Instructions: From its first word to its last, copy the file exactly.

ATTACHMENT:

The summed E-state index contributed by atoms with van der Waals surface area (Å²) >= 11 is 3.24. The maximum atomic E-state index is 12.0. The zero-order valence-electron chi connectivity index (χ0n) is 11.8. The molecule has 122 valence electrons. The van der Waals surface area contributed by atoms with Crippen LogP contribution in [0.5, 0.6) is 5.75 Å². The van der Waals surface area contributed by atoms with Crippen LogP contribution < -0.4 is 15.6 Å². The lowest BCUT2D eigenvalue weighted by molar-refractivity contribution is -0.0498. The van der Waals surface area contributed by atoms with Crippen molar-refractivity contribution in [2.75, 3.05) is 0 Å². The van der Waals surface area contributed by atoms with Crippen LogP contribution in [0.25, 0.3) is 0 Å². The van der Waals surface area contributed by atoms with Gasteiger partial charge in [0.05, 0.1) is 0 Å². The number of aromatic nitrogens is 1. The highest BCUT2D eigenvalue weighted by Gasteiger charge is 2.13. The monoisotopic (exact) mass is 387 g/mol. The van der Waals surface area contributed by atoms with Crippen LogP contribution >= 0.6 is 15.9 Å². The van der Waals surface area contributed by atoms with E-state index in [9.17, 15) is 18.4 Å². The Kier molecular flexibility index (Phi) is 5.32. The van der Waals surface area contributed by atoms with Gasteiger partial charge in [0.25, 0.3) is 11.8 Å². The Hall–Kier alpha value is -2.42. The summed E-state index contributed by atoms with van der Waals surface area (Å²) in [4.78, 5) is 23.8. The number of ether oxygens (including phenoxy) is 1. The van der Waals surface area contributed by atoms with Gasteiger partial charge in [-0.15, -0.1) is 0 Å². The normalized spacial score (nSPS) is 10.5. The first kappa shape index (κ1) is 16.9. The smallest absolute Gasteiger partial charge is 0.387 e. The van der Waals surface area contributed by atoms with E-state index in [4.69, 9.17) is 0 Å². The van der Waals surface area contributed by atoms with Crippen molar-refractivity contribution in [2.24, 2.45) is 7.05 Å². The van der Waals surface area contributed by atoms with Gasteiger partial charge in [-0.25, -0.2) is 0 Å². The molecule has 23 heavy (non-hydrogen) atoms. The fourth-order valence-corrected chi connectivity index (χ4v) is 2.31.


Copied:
The summed E-state index contributed by atoms with van der Waals surface area (Å²) >= 11 is 3.24. The maximum atomic E-state index is 12.0. The zero-order valence-electron chi connectivity index (χ0n) is 11.8. The molecule has 122 valence electrons. The van der Waals surface area contributed by atoms with Crippen LogP contribution in [0.5, 0.6) is 5.75 Å². The van der Waals surface area contributed by atoms with Crippen LogP contribution < -0.4 is 15.6 Å². The lowest BCUT2D eigenvalue weighted by molar-refractivity contribution is -0.0498. The van der Waals surface area contributed by atoms with Crippen molar-refractivity contribution in [2.75, 3.05) is 0 Å². The van der Waals surface area contributed by atoms with Crippen LogP contribution in [0.25, 0.3) is 0 Å². The van der Waals surface area contributed by atoms with Gasteiger partial charge in [0.05, 0.1) is 0 Å². The number of aromatic nitrogens is 1. The highest BCUT2D eigenvalue weighted by Gasteiger charge is 2.13. The monoisotopic (exact) mass is 387 g/mol. The van der Waals surface area contributed by atoms with Crippen LogP contribution >= 0.6 is 15.9 Å². The van der Waals surface area contributed by atoms with E-state index in [9.17, 15) is 18.4 Å². The Kier molecular flexibility index (Phi) is 5.32. The van der Waals surface area contributed by atoms with Gasteiger partial charge in [0.25, 0.3) is 11.8 Å². The Hall–Kier alpha value is -2.42. The summed E-state index contributed by atoms with van der Waals surface area (Å²) in [4.78, 5) is 23.8. The number of ether oxygens (including phenoxy) is 1. The van der Waals surface area contributed by atoms with Gasteiger partial charge in [-0.15, -0.1) is 0 Å². The normalized spacial score (nSPS) is 10.5. The first kappa shape index (κ1) is 16.9. The smallest absolute Gasteiger partial charge is 0.387 e. The van der Waals surface area contributed by atoms with E-state index in [4.69, 9.17) is 0 Å². The van der Waals surface area contributed by atoms with Crippen molar-refractivity contribution in [2.24, 2.45) is 7.05 Å². The van der Waals surface area contributed by atoms with Gasteiger partial charge in [-0.25, -0.2) is 0 Å². The molecule has 23 heavy (non-hydrogen) atoms. The fourth-order valence-corrected chi connectivity index (χ4v) is 2.31.